Q & A with Bernie – August 1, 2016

Question for Bernie:

As requested I attach my picture of me receiving the bone marrow transplant.  I had to use pencils and felt pens as we don’t have any crayons in our house.

I am currently reading your book, Love, Medicine and Miracles, and my friend has also purchased The Art of Healing: Uncovering Your Inner Wisdom and Potential for Self-Healing for me, so I am looking forward to reading that too.

Your work is such a blessing.  I have only read 60 pages of Love, Medicine and Miracles, and it has helped me to get back on an even keel mentally and emotionally after receiving the confronting letter from my specialist.

I look forward to your response.

Also, what are your thoughts about the 3 week period following the actual transplant? Do you have any advice?

With sincere thanks.

Bernie’s Answer:

I get a good feeling looking at it.  You are all there, meaning no parts are missing from your body.  I would like to see your doctors and family in the picture; so make sure they are there for you.

Count the hearts in the transplant and see if the number has meaning for you. Purple is a spiritual and healing color, but it can also represent dying and becoming a spirit.  I don’t get that sense from your smiling face, but I want you to be spiritual on your journey and see God as a resource for you.  Use the energy and love of creation.

I am attaching two drawings of bone marrow transplants. One looks like a prison scene. In the other, she is in God’s hands, and her doctor, family, and life are all there for her.  Even the chair in her room is filled with colors.

So, create the picture you want to happen and visualize it several times a day.  You are a survivor, kid.

Peace, Love, & Healing,

Question for Bernie:

This is more of an observation and a validation of how you advise and see things in patients who have cancer.  In 2013 I was diagnosed with Stage 2 bladder cancer.  I went through the appointments with the oncologist and urologist and we developed a plan.  Chemo, a radical cystectomy, and a right nephrectomy were in that plan.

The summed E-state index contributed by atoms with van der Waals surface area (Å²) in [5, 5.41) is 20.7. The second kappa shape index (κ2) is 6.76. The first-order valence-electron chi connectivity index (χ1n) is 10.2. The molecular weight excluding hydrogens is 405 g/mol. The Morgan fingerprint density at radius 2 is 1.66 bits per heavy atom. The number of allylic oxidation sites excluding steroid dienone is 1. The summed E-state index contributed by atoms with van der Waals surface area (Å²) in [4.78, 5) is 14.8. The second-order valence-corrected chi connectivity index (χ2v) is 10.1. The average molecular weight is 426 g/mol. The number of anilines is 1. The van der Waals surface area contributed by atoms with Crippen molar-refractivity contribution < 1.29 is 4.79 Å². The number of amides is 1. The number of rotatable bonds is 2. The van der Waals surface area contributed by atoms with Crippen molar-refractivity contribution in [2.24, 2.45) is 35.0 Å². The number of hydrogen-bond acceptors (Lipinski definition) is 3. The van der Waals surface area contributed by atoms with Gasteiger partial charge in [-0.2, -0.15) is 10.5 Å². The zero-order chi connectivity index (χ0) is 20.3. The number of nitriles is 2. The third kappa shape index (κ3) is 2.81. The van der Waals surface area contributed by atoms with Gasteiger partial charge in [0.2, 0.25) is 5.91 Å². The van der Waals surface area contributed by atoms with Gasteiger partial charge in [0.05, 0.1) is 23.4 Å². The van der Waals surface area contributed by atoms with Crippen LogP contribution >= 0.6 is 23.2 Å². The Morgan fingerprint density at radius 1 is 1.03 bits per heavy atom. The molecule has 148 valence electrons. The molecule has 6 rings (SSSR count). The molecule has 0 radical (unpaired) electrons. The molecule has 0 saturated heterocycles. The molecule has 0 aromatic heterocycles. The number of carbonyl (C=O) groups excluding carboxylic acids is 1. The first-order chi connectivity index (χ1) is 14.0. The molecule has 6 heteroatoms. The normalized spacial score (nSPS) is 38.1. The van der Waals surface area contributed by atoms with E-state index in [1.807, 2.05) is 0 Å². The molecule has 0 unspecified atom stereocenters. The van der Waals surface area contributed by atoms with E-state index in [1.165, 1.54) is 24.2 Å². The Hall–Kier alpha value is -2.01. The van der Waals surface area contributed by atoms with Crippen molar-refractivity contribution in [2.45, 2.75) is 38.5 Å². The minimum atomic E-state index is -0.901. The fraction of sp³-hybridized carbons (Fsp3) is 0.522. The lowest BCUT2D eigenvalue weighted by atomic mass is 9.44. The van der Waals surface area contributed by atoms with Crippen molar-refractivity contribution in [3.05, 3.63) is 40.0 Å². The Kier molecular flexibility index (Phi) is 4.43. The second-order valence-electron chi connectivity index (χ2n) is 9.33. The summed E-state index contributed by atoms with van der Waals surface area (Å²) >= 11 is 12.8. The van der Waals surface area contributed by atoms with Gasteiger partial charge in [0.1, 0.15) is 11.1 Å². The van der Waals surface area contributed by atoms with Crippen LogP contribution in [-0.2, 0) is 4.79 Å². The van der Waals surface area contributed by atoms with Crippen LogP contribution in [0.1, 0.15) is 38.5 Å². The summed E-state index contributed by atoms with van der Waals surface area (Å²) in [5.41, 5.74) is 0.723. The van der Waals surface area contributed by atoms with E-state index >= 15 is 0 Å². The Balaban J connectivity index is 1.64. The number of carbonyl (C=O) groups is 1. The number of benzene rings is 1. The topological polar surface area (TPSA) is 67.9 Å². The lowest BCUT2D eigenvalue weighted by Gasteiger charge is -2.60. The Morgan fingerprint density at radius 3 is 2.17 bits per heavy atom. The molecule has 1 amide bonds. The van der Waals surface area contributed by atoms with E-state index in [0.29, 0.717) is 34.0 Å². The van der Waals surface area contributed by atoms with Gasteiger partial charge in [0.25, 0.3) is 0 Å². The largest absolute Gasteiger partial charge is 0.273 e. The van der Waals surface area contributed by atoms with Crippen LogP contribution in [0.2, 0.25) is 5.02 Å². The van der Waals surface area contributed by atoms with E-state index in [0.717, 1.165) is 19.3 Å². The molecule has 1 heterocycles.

The first thing my urologist said demonstratively to me upon the cusp of treatment was, “You’re going to be just fine.” My oncologist’s first words were, “I’m treating you for one thing and one thing only—a cure.”  A great start to it all.

The first thing I thought of was the possibility of dying, no fear of it though.  When undergoing chemo, I’d walk out back in of our six acre property and sit on my bench, just listening to Nature.  I felt its rhythm and saw myself as part of it.  I also visualized being in my daughter’s yard and doing landscape work “by her Dad” a year from that time.

I said to myself, while sitting/observing, “This is an interesting learning experience, an experience heretofore only observed, not lived.”  It is now three years out; I was pronounced cured last September at two years out.  I am strong and active, and I always tell my immune system to keep me strong and to be vigilant for me.

For me this worked.  Why? It was partly because I attended some of your lectures almost 30 years ago and learned what our bodies are capable of, given an optimistic attitude.  I’ve never forgotten those lectures, and I tell friends of my experience then and of three years ago.  Now, as a Golf Professional, if only I could be consistently under par—in golf, not life.

Bernie’s Answer:

You are my therapist today. As a kid, I gave up on golf because no matter how hard I tried, I could never get that darned golf ball into the hole.  It never seemed to go where I wanted it to go.

Now I understand how to play the game, though I am not a golfer.  But I firmly believe that we all have the potential to make a hole in one with our lives.

Bless you,